…and finally canceled cable! It’s all part of our mission to streamline our lives and our stuff.
Like most everyone else, Kev and I do enjoy watching TV from time to time, so we came up with an alternative to traditional cable TV. What we have as a replacement is an Xbox that we modded to work like a Tivo, but better. It plays DVD’s, plays CD’s, plays anything you record (explained more below), plays streaming anything (movies, music, news clips, etc.). And it still plays games. It’s our new (yet, used) all-in-one media center! It was fun modding the machine, but it wasn’t a super easy thing to do. Now I understand why it’s not a more common practice.
We’re still working out all the kinks with learning how to schedule shows to record, but already we’re enjoying the freedom and versatility the Xbox offers over conventional TV/cable.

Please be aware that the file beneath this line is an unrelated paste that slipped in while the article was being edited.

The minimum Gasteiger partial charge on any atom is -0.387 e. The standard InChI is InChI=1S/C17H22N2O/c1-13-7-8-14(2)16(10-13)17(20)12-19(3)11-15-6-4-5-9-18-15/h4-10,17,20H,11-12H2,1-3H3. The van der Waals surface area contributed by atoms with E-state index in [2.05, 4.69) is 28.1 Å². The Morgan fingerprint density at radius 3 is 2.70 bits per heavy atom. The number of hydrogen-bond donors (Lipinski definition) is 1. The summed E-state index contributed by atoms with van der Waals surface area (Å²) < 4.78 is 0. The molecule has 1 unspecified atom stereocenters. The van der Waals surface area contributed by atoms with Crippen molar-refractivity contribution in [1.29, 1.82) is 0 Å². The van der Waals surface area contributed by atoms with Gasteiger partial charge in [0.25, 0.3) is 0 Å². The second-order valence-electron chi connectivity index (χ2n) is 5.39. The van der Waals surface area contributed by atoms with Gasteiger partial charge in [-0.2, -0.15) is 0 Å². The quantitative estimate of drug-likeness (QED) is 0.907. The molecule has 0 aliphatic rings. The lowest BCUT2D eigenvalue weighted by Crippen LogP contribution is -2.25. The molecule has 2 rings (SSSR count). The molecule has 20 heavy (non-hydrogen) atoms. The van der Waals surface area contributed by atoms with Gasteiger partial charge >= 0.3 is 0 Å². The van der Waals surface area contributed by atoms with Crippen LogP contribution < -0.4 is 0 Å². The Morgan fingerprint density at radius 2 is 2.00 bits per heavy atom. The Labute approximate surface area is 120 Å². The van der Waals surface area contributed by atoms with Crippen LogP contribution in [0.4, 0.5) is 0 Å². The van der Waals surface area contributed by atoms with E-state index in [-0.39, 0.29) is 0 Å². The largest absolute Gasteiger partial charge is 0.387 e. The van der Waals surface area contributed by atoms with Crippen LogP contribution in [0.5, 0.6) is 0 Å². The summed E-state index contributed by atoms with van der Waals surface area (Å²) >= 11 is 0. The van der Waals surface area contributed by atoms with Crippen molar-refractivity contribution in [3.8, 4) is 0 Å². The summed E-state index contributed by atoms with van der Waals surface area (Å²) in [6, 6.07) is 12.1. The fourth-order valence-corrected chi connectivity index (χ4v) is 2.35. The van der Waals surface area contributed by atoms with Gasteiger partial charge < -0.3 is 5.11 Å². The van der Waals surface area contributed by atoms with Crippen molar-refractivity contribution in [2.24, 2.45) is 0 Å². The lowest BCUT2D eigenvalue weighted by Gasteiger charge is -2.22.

If you’re thinking about modding an Xbox yourself, this walk-through is a good starting point and it’s what we followed to mod ours. I recommend finding a Game Stop or other gaming store that offers used/refurbished game systems to purchase the Xbox. We bought ours used. It’s a whole lot cheaper and you don’t need a new one for the modding to work.
The software powering it is the Xbox Media Center (XBMC). It’s open source, of course. The program is streamlined and very smart. You can skin the look of it, but the original skin it comes with is pleasing to the eye. When you first power it up, that’s what shows the menu for Music, Videos, etc. We use RSS to find the shows we used to watch on TV/cable and have them download automatically.
Another blogger, Jon, wrote about his experience using RSS to download shows. I won’t go into the details here, because he does a much better job of explaining it than I ever could.
If you’re up to the challenge of taking on a modding project, I recommend this one. Bonus: saving at least $60 a month in cable bills! So, now that we’ve crossed that off the list of things to do, we’re working on the next list item: wood floors.